This first appeared on the HBR Blog on 9/18/14.
When our last receptionist asked if she could leave an hour early each day at a reduced salary so that she could get home to her son, I initially jumped at the chance to save some money. I never envisioned losing a major potential client who called our office two weeks later at 4:45, left a message on our main line's voice mail since no human was there to take the call, and then wasn't very interested when I responded the next day.
I did not regret granting my employee's request for a family-friendly schedule, but I did wish that I'd used the recouped cost to hire a temp to cover any important end-of-day calls. But I was only focused on the bottom line. Many executives similarly lose sight of the fact that cost cutting can sometimes go too far, undermining the vitality of their organization.
Cheryl, a sales manager for an electrical supply distributor, recently bemoaned to me the cost cutting that has ravaged her firm, which merged years ago with a larger competitor, then was bought successively by three private equity companies. With each transaction, the new owner cut headcount, available inventory, technology, and travel allowances. Now their clients complain frequently about their lack of responsiveness and delivery delays. When the clients have other options, Cheryl said, they have begun to move their business to other distributors.
Our own building in Boston's financial district was recently bought by a West Coast real estate firm that has been gobbling up properties in the Northeast at San Francisco prices. They paid 50% more than the prior owner, who held the building for just two years, with the express intent of flipping it within 3-5 years. In preparation for that big payoff, one of the new owners' first moves was to bid out all the subcontracts, such as engineering, cleaning, and security. Our former security firm lost the contract, and we recently heard that our longtime security guards would be leaving. It's hard to save much money on security personnel, who are already at the low end of the salary scale. And as word spread, the tenants banded together to pressure the management to keep John, who, for seven years, has greeted everyone with a smile, boosts morale, and is a wonderful goodwill ambassador for the building. The owners relented, and John still commands the front entrance. They underestimated how their tenants would respond to this particular cost cutting effort.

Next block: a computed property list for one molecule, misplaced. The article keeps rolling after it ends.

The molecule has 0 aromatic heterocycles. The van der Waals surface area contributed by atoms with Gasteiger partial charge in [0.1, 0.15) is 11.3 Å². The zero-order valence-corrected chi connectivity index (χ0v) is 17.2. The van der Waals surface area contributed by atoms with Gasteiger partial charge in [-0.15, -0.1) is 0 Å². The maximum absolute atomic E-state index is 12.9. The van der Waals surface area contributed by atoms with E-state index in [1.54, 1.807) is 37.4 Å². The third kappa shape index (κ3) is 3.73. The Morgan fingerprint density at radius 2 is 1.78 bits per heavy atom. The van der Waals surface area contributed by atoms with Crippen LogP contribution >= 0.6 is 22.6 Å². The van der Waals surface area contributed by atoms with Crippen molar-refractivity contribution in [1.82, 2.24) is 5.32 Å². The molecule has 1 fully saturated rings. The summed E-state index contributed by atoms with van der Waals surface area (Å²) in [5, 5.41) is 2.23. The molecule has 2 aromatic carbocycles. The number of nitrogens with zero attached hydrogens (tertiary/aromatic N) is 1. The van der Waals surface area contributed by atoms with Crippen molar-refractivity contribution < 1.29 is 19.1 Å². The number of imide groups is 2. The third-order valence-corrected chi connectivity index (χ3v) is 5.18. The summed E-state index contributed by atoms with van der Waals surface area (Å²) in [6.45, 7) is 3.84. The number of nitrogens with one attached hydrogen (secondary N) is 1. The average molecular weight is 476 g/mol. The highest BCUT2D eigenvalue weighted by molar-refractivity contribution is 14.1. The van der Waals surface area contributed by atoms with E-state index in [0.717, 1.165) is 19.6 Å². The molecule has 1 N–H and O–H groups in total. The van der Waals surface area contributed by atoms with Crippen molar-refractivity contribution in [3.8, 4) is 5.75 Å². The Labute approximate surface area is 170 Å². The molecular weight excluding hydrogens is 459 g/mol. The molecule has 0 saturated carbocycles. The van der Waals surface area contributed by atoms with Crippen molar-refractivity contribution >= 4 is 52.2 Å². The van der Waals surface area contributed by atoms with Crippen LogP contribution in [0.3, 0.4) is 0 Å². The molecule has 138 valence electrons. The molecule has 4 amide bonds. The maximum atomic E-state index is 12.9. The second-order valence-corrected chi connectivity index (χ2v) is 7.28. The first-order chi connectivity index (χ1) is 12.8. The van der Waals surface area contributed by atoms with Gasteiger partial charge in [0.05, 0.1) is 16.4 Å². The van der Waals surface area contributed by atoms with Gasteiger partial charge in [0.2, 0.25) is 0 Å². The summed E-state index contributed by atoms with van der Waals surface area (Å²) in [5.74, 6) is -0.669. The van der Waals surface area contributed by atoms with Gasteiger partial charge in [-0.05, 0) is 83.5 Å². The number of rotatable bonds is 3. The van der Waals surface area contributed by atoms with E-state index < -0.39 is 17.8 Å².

We recently saw the same miscalculation play out with the recent Market Basket debacle, where the majority owners, well aware that their employees were among the highest paid nationwide in the grocery industry, ousted beloved CEO Arthur T. Demoulas apparently in preparation to cut labor and other costs. Workers and shoppers protested in an amazing display of solidarity, and Arthur T. Demoulas, eventually returned. He knows that despite (or perhaps because of!) their high salaries, Market Basket is one of the most profitable food retailers in the country, with low turnover and high loyalty.
As a small company CEO, I pay a lot of attention to ways we can save money but also maintain the same level of service and employee morale. For instance, our health insurance costs have mushroomed over the nine years of our company's existence, but we have adapted to adjust to annual price hikes not by switching to the cheapest plan, but by switching to a slightly cheaper plan with a higher deductible, and promising our colleagues that we would reimburse them a certain amount each year. We have saved significantly by making that change. Similarly, we started our corporate life using a venerable Boston law firm. After our first enormous bill, it became clear that we might run out of money because of legal bills before we actually received SEC approval to start investing for clients. We asked friends for recommendations, and moved our account to a much smaller law firm where we use a wonderful partner whose rates are in a more appropriate triple-digit zone. Finally, we have eliminated some redundant and expensive stock market research that few people were reading.
So yes, it is important to streamline your costs, especially if you've let them get bloated. But incremental expense cutting in an already-lean organization can threaten your corporate mission as well as your culture. The ultimate cost could be your business.